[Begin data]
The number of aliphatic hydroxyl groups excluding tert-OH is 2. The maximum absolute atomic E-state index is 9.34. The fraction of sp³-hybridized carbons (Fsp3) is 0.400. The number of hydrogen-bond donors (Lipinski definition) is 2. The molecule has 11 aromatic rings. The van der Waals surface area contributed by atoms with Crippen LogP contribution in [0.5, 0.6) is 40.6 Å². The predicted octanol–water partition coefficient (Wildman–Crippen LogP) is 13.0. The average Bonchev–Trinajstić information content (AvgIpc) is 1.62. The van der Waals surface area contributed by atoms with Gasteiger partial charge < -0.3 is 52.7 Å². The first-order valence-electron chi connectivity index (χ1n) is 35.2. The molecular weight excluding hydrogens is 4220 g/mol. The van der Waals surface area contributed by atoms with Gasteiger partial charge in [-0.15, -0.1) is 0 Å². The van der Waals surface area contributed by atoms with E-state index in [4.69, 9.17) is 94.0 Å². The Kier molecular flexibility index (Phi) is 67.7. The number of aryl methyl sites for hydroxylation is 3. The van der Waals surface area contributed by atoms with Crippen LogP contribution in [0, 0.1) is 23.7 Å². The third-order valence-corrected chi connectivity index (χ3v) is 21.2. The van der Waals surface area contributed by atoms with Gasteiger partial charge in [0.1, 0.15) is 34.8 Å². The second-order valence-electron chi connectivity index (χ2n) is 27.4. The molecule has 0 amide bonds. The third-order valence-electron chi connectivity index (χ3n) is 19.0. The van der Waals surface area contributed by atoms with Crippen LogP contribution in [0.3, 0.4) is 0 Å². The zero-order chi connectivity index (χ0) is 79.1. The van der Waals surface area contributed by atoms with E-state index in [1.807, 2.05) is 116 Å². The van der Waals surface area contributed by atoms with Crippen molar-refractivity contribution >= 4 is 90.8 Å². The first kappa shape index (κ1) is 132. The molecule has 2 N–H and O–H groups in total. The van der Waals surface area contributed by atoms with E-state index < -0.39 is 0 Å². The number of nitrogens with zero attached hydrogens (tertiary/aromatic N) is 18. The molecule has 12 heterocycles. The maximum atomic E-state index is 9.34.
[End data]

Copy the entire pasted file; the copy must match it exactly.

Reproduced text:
The number of aliphatic hydroxyl groups excluding tert-OH is 2. The maximum absolute atomic E-state index is 9.34. The fraction of sp³-hybridized carbons (Fsp3) is 0.400. The number of hydrogen-bond donors (Lipinski definition) is 2. The molecule has 11 aromatic rings. The van der Waals surface area contributed by atoms with Crippen LogP contribution in [0.5, 0.6) is 40.6 Å². The predicted octanol–water partition coefficient (Wildman–Crippen LogP) is 13.0. The average Bonchev–Trinajstić information content (AvgIpc) is 1.62. The van der Waals surface area contributed by atoms with Gasteiger partial charge < -0.3 is 52.7 Å². The first-order valence-electron chi connectivity index (χ1n) is 35.2. The molecular weight excluding hydrogens is 4220 g/mol. The van der Waals surface area contributed by atoms with Gasteiger partial charge in [-0.15, -0.1) is 0 Å². The van der Waals surface area contributed by atoms with E-state index in [4.69, 9.17) is 94.0 Å². The Kier molecular flexibility index (Phi) is 67.7. The number of aryl methyl sites for hydroxylation is 3. The van der Waals surface area contributed by atoms with Crippen LogP contribution in [0, 0.1) is 23.7 Å². The third-order valence-corrected chi connectivity index (χ3v) is 21.2. The van der Waals surface area contributed by atoms with Gasteiger partial charge in [0.1, 0.15) is 34.8 Å². The second-order valence-electron chi connectivity index (χ2n) is 27.4. The molecule has 0 amide bonds. The third-order valence-electron chi connectivity index (χ3n) is 19.0. The van der Waals surface area contributed by atoms with Crippen LogP contribution in [0.3, 0.4) is 0 Å². The zero-order chi connectivity index (χ0) is 79.1. The van der Waals surface area contributed by atoms with E-state index in [1.807, 2.05) is 116 Å². The van der Waals surface area contributed by atoms with Crippen molar-refractivity contribution >= 4 is 90.8 Å². The first kappa shape index (κ1) is 132. The molecule has 2 N–H and O–H groups in total. The van der Waals surface area contributed by atoms with E-state index < -0.39 is 0 Å². The number of nitrogens with zero attached hydrogens (tertiary/aromatic N) is 18. The molecule has 12 heterocycles. The maximum atomic E-state index is 9.34.